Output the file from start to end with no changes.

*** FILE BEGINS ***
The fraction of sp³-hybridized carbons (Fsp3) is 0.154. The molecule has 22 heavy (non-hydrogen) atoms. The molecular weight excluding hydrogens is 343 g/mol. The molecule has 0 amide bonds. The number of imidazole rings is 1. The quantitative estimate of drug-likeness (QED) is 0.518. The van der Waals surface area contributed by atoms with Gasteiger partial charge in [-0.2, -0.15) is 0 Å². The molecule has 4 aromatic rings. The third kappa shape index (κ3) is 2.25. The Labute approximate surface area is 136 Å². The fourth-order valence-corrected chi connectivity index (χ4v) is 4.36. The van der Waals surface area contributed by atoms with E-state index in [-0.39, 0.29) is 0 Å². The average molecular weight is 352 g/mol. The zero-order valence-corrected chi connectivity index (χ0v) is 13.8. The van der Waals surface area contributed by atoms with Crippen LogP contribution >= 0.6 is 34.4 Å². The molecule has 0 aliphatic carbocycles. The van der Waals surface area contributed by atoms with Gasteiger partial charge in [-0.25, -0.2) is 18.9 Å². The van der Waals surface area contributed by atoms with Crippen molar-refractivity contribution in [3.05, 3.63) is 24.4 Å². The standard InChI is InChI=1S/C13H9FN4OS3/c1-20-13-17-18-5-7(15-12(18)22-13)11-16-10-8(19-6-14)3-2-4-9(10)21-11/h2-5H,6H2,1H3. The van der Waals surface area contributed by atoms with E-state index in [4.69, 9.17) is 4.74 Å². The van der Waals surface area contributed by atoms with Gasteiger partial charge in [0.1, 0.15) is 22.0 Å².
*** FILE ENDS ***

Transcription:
The fraction of sp³-hybridized carbons (Fsp3) is 0.154. The molecule has 22 heavy (non-hydrogen) atoms. The molecular weight excluding hydrogens is 343 g/mol. The molecule has 0 amide bonds. The number of imidazole rings is 1. The quantitative estimate of drug-likeness (QED) is 0.518. The van der Waals surface area contributed by atoms with Gasteiger partial charge in [-0.2, -0.15) is 0 Å². The molecule has 4 aromatic rings. The third kappa shape index (κ3) is 2.25. The Labute approximate surface area is 136 Å². The fourth-order valence-corrected chi connectivity index (χ4v) is 4.36. The van der Waals surface area contributed by atoms with E-state index in [-0.39, 0.29) is 0 Å². The average molecular weight is 352 g/mol. The zero-order valence-corrected chi connectivity index (χ0v) is 13.8. The van der Waals surface area contributed by atoms with Crippen LogP contribution >= 0.6 is 34.4 Å². The molecule has 0 aliphatic carbocycles. The van der Waals surface area contributed by atoms with Gasteiger partial charge in [-0.25, -0.2) is 18.9 Å². The van der Waals surface area contributed by atoms with Crippen molar-refractivity contribution in [3.05, 3.63) is 24.4 Å². The standard InChI is InChI=1S/C13H9FN4OS3/c1-20-13-17-18-5-7(15-12(18)22-13)11-16-10-8(19-6-14)3-2-4-9(10)21-11/h2-5H,6H2,1H3. The van der Waals surface area contributed by atoms with E-state index in [4.69, 9.17) is 4.74 Å². The van der Waals surface area contributed by atoms with Gasteiger partial charge in [0.1, 0.15) is 22.0 Å².